Background Multifocal epithelial hyperplasia is a pathology of the oral mucosa which has been reported in diverse ethnic groups. Human papillomavirus (HPV) types 13 and 32 DNA has been detected in these lesions. The aims of this paper are to describe the epidemiological and clinical characteristics of an outbreak in a rural community in the Mayan area of Mexico and to identify a possible route of transmission through saliva.
Methods A cross-sectional study was conducted in Chemax (Yucatan, Mexico). Clinical and epidemiological data were obtained through direct interviews. Samples of oral cells and saliva were taken. HPV 13 and 32 were identified by polymerase chain reaction using specific primers.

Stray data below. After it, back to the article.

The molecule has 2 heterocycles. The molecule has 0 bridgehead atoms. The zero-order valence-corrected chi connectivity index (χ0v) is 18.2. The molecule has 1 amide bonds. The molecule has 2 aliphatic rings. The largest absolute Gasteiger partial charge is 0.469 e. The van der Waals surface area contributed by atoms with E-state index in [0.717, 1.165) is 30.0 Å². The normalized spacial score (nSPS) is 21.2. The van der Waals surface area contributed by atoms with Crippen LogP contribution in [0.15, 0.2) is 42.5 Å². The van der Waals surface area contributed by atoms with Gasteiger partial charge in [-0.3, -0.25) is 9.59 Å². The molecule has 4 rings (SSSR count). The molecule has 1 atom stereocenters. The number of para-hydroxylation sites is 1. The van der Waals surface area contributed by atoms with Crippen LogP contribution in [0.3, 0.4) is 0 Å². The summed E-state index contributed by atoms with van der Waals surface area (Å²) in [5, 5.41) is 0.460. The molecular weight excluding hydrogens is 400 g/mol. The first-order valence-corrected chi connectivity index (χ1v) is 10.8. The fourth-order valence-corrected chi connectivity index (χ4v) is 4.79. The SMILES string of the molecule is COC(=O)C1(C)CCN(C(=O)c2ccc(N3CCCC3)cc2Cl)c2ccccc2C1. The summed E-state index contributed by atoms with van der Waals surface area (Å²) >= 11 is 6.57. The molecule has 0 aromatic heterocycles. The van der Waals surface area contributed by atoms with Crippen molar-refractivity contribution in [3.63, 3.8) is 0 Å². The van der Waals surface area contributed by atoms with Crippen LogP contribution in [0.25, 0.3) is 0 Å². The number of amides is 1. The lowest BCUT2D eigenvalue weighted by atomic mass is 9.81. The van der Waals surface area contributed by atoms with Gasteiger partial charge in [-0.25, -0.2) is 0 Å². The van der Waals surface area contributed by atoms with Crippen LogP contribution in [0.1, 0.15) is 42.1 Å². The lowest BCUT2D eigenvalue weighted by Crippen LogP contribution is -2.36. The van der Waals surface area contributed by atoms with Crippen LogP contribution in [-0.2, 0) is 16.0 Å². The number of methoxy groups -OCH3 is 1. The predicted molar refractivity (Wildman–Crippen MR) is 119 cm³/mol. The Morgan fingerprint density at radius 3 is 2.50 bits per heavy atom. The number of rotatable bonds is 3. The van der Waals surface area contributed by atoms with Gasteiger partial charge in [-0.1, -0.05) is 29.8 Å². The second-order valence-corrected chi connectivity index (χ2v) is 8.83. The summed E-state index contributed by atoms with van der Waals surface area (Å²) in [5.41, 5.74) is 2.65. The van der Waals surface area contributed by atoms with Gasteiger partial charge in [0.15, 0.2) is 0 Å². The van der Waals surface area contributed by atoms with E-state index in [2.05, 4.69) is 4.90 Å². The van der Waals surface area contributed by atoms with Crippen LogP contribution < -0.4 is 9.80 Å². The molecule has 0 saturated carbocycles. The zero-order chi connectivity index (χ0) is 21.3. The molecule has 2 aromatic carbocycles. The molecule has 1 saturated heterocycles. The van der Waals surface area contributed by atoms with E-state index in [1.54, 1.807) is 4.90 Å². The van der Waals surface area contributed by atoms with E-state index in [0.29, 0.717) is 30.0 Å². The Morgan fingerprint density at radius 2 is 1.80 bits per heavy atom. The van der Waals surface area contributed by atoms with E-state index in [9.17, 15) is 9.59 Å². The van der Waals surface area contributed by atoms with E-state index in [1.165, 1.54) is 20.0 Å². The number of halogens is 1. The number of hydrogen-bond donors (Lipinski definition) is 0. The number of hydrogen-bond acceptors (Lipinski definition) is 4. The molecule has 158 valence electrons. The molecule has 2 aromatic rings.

Results A total of 57 patients were studied, of whom 79.1% were aged <15 years, 38.6% were male, and 61.3% were female. The duration of lesions ranged from one month to 50 years. Lesions were located on the lips, jugal mucosa, and more frequently, the tongue. HPV 13 was found in all the patients and HPV 32 in none. A total of 42 saliva samples were positive for HPV 13.
Conclusions Human papillomavirus type 13 is involved in multifocal epithelial hyperplasia among the Mexican Mayan population. The presence of HPV 13 in cells from saliva, combined with poor hygiene behaviors, may explain the familial distribution of the pathology.